31.10.2020 — 06.12.2020Cell Project Space presents London Plain, an intervention by London-based artist Olu Ogunnaike. Staged during an interim period whilst the exhibitions programme has been postponed, Ogunnaike has been invited to consider the gallery at a time when it would have otherwise continued to be temporarily empty.For his new commission, Ogunnaike pinpoints the exact location of the lumber from seven London Plane trees that were felled on High Street Kensington in 2012. This common hardy species abundant in the capital’s urban roadsides is often uprooted to the point of exhaustion. Speaking of the constant cycles of consumption and flux in the city, London Plain alludes to a moment when the anticipation of physical encounters in public space conflicts with a need for periods of withdrawal and pause.Taking trees as repositories of memory within the places and communities in which they grow, Ogunnaike cites wood as a marker of possible encounters; both past and present, between people and the spaces they inhabit. Interested in our composite identities, Ogunnaike presents the changing materiality of wood to expose residues of potential narrative, tracing a moment when a tree is uprooted from one geographical place to another; a story, which inextricably is linked to community, labour and the transaction of exchange.Olu Ogunnaike is currently exhibiting in ‘Memory Game’, at Villa Lontana, Rome. The first episode from his film series ‘Drives’ was presented at Tate Modern, London as part of ‘ELC TV Dinner Episode III’. Solo exhibitions include ‘Nutrition for the Next’, at Jupiter Woods, London, (2018) and Let Me Just Put My Face On, Greatorex, London (2016) with selected group exhibitions in 2018 including ‘...and their tooth, finest gold’, Les Urbaines, Espace Arlaud, Lausanne, ‘The Share of Opulence;Doubled; Fractional’, Sophie Tappenier, Vienna, ‘Le Colt est Jeune & Haine’, Doc, Paris and ‘The Way Things Run: Loose Ends Don’t Tie’, PS120, Berlin. Ogunnaike participated in the residency programme ‘Formerly Called’ at Wysing Arts Centre, Cambridge in 2018 and ‘The Conch’, South London Gallery in 2017.Due to social distancing measures, the gallery can accommodate six visitors at one time.
Carolyn Lazard14.01.2021 — 28.02.2021As quarantine and public isolation have focused on the debilitating effects of staying at home as an irreducible condition that is bound up with the fabric of capitalism and societal infrastructure, Lazard reflects on their 'everyday', as the potential of contamination is becoming a universal concern.“My practice develops from the position that accessibility is not supplementary, but should be the very foundation and grounds for how we navigate the world. I am a disabled artist whose work is informed by my experience living with multiple autoimmune diseases. As a chronically ill person, I pass as able-‐bodied. The invisible nature of my disability has led me to create work that engages constructions of legibility and visibility. My work begins with the impulse to document my life in biomedical purgatory. Chronic illness is often seen as a private matter or a hyper‐personal misfortune. It is rarely viewed as an experience deeply embedded in structures of power and meaning. As such, documenting chronic illness destabilises the separation of public and private spheres”Cell Project Space will present a new body of work by Philadelphia-based artist, Carolyn Lazard, for their first UK solo exhibition. Initially scheduled to open in April, Lazard is developing new works in the wake of the exhibition’s postponement due to the pandemic. As a point of departure Lazard points towards a dependency on, and entanglement with the built environment and proposes to reflect on the invisible and lingering politics and effects of post-industrialisation and its relationship with care.Carolyn Lazard's current solo exhibition, SYNC, at Essex St Gallery, New York runs until October 17th 2020. They have participated in group exhibitions at Palais de Tokyo, Paris, France (forthcoming); Wexner Center for the Arts, Columbus, Ohio (forthcoming); Museum fur Moderne Kunst, Frankfurt, Germany; Gebert Foundation, Rapperswil, Switzerland; MIT List Visual Arts Center, Cambridge, Massachusetts; Institute of Contemporary Art, Philadelphia; Cell Project Space, London, UK; Whitney Biennial, The Whitney Museum of American Art, New York, New York; Contemporary Art Centre (CAC) Vilnius; SALTS, Basel, Switzerland; Galerie Francesca Pia, Zurich, Switzerland; Yerba Buena Center for the Arts, San Francisco; Walker Art Center, Minneapolis; Shoot the Lobster, New York, New York; The Kitchen, New York, New York; New Museum, New York, New York. In 2021 Lazard will have solo exhibitions at Cell Project Space, London UK; and Kunstverein Braunschweig, Braunschweig, Germany. In 2022 they will have a solo exhibition at the Walker Art Center, Minneapolis.ref:[Hosted at the artist’s home in 2016, over a one-day period, Lazard performed ‘Support System (for Park, Tina and Bob'); an on-going durational work that encountered Lazard lying in bed while selected participants visited the artist. Each visitor was required to bring one bouquet of flowers to mark the transactional act of emotional labour]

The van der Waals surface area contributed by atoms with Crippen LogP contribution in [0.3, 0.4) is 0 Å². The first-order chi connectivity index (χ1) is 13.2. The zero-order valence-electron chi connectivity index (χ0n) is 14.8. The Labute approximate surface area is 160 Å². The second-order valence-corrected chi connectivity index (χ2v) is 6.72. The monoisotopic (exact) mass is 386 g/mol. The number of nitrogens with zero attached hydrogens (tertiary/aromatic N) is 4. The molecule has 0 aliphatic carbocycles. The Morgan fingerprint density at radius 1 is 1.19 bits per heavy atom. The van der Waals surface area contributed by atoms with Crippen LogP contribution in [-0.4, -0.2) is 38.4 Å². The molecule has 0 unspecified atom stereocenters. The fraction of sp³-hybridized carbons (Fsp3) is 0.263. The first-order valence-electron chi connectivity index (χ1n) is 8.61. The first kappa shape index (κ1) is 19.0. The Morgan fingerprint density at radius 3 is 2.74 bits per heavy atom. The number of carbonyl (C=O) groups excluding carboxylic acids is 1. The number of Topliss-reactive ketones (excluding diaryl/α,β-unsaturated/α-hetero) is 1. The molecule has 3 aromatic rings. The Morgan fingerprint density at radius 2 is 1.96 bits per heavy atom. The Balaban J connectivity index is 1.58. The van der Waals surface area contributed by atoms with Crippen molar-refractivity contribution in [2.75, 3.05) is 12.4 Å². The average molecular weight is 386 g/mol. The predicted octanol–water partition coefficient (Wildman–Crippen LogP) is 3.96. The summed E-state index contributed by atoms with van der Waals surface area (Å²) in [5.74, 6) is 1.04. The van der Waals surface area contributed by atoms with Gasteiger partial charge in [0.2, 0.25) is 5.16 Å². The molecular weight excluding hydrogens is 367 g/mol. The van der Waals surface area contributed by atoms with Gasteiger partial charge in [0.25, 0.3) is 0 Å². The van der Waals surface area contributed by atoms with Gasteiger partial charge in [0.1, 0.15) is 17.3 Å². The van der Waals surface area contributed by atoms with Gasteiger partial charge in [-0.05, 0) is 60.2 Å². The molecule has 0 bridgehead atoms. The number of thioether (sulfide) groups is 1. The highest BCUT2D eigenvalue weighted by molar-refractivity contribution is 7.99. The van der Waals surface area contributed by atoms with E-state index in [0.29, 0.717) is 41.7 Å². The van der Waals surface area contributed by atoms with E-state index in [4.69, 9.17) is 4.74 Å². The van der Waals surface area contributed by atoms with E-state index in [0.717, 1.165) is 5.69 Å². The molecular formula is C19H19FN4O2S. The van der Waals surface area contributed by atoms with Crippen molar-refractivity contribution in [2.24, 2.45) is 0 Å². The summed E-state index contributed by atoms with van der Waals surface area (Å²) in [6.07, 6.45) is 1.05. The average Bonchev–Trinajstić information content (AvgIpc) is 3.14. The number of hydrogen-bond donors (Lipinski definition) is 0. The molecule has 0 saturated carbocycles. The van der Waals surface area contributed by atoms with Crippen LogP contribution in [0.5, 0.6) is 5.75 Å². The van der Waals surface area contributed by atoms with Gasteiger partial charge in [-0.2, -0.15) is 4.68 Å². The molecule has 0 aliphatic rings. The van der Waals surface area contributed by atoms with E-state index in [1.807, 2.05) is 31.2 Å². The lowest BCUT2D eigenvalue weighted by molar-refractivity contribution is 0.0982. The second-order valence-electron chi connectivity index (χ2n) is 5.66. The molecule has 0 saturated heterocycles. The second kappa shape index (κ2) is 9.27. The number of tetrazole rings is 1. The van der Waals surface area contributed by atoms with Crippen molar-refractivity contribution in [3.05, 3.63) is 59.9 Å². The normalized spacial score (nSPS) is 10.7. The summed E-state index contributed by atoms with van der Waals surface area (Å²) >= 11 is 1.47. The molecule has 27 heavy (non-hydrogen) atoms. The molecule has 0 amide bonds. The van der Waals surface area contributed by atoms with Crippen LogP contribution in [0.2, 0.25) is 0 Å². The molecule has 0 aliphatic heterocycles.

[Hosted at the artist’s home in 2016, over a one-day period, Lazard performed ‘Support System (for Park, Tina and Bob'); an on-going durational work that encountered Lazard lying in bed while selected participants visited the artist. Each visitor was required to bring one bouquet of flowers to mark the transactional act of emotional labour]published by Triple Canopy (2019)published by Cluster Magazine (2013)Commissioned by Recess (2019)Developed with the generous support of Cockayne & London Community Foundation, and Arts Council England